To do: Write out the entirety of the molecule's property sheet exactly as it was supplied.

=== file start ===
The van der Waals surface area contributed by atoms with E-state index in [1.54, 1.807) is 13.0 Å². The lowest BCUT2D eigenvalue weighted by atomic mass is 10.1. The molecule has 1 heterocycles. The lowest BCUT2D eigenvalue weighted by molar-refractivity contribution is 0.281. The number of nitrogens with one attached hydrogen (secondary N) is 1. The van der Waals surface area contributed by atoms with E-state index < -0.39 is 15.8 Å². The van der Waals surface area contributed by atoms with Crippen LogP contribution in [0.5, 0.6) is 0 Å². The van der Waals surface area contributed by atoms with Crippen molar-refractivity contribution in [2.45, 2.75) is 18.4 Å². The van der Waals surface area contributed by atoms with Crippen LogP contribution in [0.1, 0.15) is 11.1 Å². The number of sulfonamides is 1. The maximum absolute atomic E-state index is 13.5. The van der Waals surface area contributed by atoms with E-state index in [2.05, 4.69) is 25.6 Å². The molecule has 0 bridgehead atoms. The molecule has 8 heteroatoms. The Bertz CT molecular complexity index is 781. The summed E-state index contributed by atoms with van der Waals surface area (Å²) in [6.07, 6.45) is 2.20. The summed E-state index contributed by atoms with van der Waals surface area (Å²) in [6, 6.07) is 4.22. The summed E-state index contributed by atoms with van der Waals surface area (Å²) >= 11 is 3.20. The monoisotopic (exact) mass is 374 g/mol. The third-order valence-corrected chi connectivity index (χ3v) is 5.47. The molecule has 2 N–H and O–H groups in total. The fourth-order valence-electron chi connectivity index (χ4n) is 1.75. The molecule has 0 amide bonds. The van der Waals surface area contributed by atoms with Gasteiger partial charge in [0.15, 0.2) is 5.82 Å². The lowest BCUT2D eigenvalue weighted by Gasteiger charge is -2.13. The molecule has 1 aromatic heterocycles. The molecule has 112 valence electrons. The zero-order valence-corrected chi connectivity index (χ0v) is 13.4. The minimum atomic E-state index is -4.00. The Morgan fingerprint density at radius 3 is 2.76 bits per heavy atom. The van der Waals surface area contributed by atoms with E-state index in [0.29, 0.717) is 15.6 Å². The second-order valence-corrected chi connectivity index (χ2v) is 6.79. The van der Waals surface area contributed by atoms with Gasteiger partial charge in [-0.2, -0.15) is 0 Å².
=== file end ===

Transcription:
The van der Waals surface area contributed by atoms with E-state index in [1.54, 1.807) is 13.0 Å². The lowest BCUT2D eigenvalue weighted by atomic mass is 10.1. The molecule has 1 heterocycles. The lowest BCUT2D eigenvalue weighted by molar-refractivity contribution is 0.281. The number of nitrogens with one attached hydrogen (secondary N) is 1. The van der Waals surface area contributed by atoms with E-state index < -0.39 is 15.8 Å². The van der Waals surface area contributed by atoms with Crippen LogP contribution in [0.5, 0.6) is 0 Å². The van der Waals surface area contributed by atoms with Crippen molar-refractivity contribution in [2.45, 2.75) is 18.4 Å². The van der Waals surface area contributed by atoms with Crippen LogP contribution in [0.1, 0.15) is 11.1 Å². The number of sulfonamides is 1. The maximum absolute atomic E-state index is 13.5. The van der Waals surface area contributed by atoms with E-state index in [2.05, 4.69) is 25.6 Å². The molecule has 0 bridgehead atoms. The molecule has 8 heteroatoms. The Bertz CT molecular complexity index is 781. The summed E-state index contributed by atoms with van der Waals surface area (Å²) in [6.07, 6.45) is 2.20. The summed E-state index contributed by atoms with van der Waals surface area (Å²) in [6, 6.07) is 4.22. The summed E-state index contributed by atoms with van der Waals surface area (Å²) >= 11 is 3.20. The monoisotopic (exact) mass is 374 g/mol. The third-order valence-corrected chi connectivity index (χ3v) is 5.47. The molecule has 2 N–H and O–H groups in total. The fourth-order valence-electron chi connectivity index (χ4n) is 1.75. The molecule has 0 amide bonds. The van der Waals surface area contributed by atoms with Gasteiger partial charge in [0.15, 0.2) is 5.82 Å². The lowest BCUT2D eigenvalue weighted by Gasteiger charge is -2.13. The molecule has 1 aromatic heterocycles. The molecule has 112 valence electrons. The zero-order valence-corrected chi connectivity index (χ0v) is 13.4. The minimum atomic E-state index is -4.00. The Morgan fingerprint density at radius 3 is 2.76 bits per heavy atom. The van der Waals surface area contributed by atoms with E-state index in [0.29, 0.717) is 15.6 Å². The second-order valence-corrected chi connectivity index (χ2v) is 6.79. The van der Waals surface area contributed by atoms with Gasteiger partial charge in [-0.2, -0.15) is 0 Å².